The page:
Many pet owners treat their beloved companions like full members of the family and wouldn’t dream of denying them medical care. Advances in veterinary medicine mean that diseases and injuries that once spelled certain death can be treated, giving pets longer, more active lives. However, many people don’t fully consider the financial cost of these potentially life-saving treatments.
One report found that U.S. pet owners spent $15 billion on vet bills in 2014, nearly one-quarter of the total money spent on pets last year. While some pet owners will take on any cost for their beloved companions, most take a more pragmatic approach, drawing the line at about $500 in veterinary care, according to Consumer Reports. However, a serious illness or injury can easily run up thousands in vet bills.
One option for helping manage the cost of expensive veterinary care may be pet insurance. In exchange for monthly premiums, insurers promise to reimburse a preset portion of vet bills. Like most types of insurance, policy details vary significantly, and it’s very important to understand what conditions may be excluded from coverage. For example, most insurers exclude preexisting conditions, and some exclude hereditary breed conditions. It’s also wise to compare variables like deductibles and reimbursement rates and understand what kind of vet visits are covered.
In most cases, pets that are young and free from preexisting conditions can qualify for lower premiums. Older pets or those that have already had medical problems can cost much more to insure. If your pet never suffers an expensive illness or injury that is covered by the policy, you may find that pet insurance isn’t worth the cost. However, even one serious illness or series of expensive treatments could end up making the premiums worth the cost.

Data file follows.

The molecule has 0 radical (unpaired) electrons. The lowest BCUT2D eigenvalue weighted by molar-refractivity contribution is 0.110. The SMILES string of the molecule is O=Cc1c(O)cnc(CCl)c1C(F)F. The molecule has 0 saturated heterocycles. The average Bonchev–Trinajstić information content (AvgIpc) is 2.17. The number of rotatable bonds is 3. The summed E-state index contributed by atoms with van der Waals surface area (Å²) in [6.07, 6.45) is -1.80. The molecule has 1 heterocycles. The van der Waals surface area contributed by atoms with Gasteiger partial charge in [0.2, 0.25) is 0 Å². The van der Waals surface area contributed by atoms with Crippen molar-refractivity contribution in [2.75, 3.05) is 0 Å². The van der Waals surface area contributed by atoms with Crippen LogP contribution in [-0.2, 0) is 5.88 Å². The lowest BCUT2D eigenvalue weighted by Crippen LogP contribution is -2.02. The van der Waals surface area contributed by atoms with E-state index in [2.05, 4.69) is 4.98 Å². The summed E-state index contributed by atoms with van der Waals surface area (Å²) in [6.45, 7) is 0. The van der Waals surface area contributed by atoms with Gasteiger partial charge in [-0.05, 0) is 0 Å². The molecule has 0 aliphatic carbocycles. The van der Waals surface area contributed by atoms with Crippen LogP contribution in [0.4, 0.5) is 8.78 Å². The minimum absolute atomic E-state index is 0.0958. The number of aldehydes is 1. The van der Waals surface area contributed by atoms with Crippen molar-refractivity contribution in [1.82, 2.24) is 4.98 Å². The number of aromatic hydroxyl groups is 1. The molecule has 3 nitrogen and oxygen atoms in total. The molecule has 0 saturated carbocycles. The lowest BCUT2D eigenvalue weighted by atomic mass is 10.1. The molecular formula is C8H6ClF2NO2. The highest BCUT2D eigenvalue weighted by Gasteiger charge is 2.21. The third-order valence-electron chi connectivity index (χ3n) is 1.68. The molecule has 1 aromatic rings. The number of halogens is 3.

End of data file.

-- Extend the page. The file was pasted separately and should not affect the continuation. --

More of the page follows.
Ultimately, pet insurance is one of those purchases that requires thought and time with a calculator. If you’re considering pet insurance, ask yourself these questions before purchasing a policy:
- Do you consider your pet a member of your family?
- Would you pay for expensive care to treat a pet’s illness or injury?
- Do you have a limit on how much you would pay for veterinary care?
- Is your pet still young and in good health?
- Would you be better off by setting aside some money for future bills?
If you’re not sure that pet insurance is worth the cost, there are still a few things you can do to help mitigate costs:
- Set aside money for vet bills each year. Advanced financial preparations can help you avoid making an economic choice about your pet’s life.
- Shop around when paying for non-emergency care. Costs for common procedures can vary widely and it’s worth checking to see if nonprofit clinics can offer you a better deal.
- Stay on top of preventive veterinary care to keep small problems from turning into major issues.